To most people the idea that ants communicate using sound is pretty surprising.
So how much more surprising is that these ant sounds (in particular queen ant sounds) are mimicked by the pupae and caterpillars of an ant parasite: the Rebel's Large Blue butterfly?
The original idea came to Jeremy some 15 years ago when he was recording the stridulations of worker ants and caterpillars and noticed similarities between calls of certain species. He realised that these sound signals might explain his observation that sometimes worker ants treated the caterpillars like ants queens when the caterpillar's chemical and behavioural signals only mimicked those of ordinary ants.
However, it would be over a decade before audio equipment was sophisticated enough to prove whether or not the idea was correct.
The team tested the theory by recording and then playing back the sounds made by queen ants to workers in a nest. Jeremy told Lewis Smith in The Times: 'When we played the queen sounds they did 'en garde' behaviour. They would stand motionless with their antennae held out and their jaws apart for hours - the moment anyone goes near they will attack.'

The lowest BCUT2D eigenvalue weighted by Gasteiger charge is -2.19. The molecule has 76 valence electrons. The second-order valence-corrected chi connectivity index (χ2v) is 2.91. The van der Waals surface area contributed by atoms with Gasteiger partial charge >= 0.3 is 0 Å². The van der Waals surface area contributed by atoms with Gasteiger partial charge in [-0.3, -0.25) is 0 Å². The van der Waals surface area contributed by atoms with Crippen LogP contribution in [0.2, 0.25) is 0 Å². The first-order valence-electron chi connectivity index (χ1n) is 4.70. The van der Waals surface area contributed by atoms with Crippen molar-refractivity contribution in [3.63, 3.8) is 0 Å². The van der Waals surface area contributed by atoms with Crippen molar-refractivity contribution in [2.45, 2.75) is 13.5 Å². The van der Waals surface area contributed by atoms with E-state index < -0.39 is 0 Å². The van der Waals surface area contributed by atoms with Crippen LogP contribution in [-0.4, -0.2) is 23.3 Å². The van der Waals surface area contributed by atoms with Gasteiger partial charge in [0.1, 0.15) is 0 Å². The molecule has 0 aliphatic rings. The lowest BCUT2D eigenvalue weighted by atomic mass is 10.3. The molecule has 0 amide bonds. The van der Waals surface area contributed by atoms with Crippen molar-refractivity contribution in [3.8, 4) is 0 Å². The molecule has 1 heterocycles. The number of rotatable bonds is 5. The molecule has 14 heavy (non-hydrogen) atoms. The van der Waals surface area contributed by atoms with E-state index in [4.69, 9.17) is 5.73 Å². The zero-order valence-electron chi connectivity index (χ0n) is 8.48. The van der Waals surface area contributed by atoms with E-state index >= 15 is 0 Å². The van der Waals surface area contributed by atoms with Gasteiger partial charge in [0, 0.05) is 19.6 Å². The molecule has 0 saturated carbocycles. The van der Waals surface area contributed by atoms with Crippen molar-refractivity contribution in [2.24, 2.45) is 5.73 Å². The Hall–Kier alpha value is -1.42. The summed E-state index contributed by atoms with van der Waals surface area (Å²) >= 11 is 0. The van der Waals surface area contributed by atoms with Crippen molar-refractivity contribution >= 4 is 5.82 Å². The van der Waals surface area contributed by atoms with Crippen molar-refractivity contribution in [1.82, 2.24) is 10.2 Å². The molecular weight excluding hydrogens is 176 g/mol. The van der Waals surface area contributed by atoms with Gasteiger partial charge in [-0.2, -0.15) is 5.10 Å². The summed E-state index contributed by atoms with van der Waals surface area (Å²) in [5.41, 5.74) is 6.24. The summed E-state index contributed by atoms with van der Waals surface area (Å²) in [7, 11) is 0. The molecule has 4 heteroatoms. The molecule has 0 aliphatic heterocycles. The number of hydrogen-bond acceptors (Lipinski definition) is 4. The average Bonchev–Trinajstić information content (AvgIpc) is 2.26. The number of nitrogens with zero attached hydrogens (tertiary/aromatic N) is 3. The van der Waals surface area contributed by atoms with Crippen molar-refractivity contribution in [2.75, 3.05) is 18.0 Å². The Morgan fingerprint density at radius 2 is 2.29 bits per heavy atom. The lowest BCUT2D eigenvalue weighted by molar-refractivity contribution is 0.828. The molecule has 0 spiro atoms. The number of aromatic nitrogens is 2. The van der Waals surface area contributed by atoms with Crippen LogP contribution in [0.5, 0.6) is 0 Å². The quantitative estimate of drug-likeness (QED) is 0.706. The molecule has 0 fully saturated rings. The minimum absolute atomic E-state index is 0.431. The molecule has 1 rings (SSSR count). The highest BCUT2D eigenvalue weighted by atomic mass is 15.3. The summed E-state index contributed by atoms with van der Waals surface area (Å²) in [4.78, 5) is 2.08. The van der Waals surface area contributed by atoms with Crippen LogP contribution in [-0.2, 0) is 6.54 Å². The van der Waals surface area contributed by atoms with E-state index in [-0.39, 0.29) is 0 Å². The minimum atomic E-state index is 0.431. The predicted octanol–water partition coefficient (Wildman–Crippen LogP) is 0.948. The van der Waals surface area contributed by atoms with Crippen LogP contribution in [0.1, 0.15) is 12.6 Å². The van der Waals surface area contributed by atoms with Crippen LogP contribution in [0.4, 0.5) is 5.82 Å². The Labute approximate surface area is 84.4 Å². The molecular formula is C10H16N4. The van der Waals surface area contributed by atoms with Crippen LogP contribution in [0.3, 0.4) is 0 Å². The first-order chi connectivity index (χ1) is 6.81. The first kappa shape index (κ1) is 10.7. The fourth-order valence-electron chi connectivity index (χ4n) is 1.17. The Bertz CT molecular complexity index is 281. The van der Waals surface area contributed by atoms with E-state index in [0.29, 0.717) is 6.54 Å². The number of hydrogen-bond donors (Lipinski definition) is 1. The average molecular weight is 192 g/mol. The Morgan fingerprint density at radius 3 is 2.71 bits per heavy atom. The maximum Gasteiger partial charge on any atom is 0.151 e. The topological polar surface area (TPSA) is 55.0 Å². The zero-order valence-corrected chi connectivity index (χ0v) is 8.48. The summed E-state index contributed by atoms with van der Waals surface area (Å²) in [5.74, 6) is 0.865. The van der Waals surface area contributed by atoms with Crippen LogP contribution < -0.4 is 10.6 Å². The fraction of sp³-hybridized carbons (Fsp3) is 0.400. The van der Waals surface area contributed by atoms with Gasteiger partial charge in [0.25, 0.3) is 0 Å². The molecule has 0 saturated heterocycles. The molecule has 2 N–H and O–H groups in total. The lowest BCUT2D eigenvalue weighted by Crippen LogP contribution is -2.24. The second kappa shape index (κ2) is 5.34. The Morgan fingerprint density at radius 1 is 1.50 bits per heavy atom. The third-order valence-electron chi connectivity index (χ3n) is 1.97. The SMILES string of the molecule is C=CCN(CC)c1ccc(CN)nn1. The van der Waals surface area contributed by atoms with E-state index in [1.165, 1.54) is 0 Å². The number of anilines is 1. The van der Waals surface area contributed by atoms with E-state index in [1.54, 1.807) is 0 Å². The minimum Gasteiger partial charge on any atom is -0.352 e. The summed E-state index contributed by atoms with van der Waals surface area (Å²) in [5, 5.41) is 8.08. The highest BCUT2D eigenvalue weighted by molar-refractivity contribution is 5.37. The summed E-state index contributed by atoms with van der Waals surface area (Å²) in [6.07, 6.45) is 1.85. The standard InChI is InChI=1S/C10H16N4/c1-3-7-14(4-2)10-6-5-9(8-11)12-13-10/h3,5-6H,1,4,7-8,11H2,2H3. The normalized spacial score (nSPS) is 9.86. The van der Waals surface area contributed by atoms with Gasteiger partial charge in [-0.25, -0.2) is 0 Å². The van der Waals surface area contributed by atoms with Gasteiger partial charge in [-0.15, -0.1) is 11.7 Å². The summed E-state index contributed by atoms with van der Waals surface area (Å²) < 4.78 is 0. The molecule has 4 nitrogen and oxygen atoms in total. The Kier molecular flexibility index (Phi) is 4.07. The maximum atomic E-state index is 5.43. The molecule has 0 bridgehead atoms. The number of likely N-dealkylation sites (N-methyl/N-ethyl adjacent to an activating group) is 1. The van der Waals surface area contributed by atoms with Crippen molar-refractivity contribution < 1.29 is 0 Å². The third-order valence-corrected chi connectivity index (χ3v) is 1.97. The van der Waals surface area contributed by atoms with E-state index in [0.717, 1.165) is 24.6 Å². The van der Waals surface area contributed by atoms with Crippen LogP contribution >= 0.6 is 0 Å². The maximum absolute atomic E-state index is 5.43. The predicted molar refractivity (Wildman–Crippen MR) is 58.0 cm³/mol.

In short, the right sound signals cause workers to protect and care for an invading caterpillar as if it is their queen.
Such a discovery is especially important because the Rebel's Large Blue (Maculinea rebeli) is an endangered species, Jeremy notes: 'The new findings will play a key part in designing a successful science-led conservation strategy... Any such strategy must be based on an excellent understanding of the intimate interactions between the butterfly and its ant host.'
'There is also an urgent need to investigate whether acoustical mimicry has evolved among other, rare, social parasites that infiltrate and exploit ant societies.'
Professor Jeremy Thomas is Professor of Ecology at Oxford's Department of Zoology and a Professorial fellow of the Centre for Ecology & Hydrology
The work was carried out by researchers from Oxford University, the Centre for Ecology & Hydrology and scientists from the University of Turin, Italy.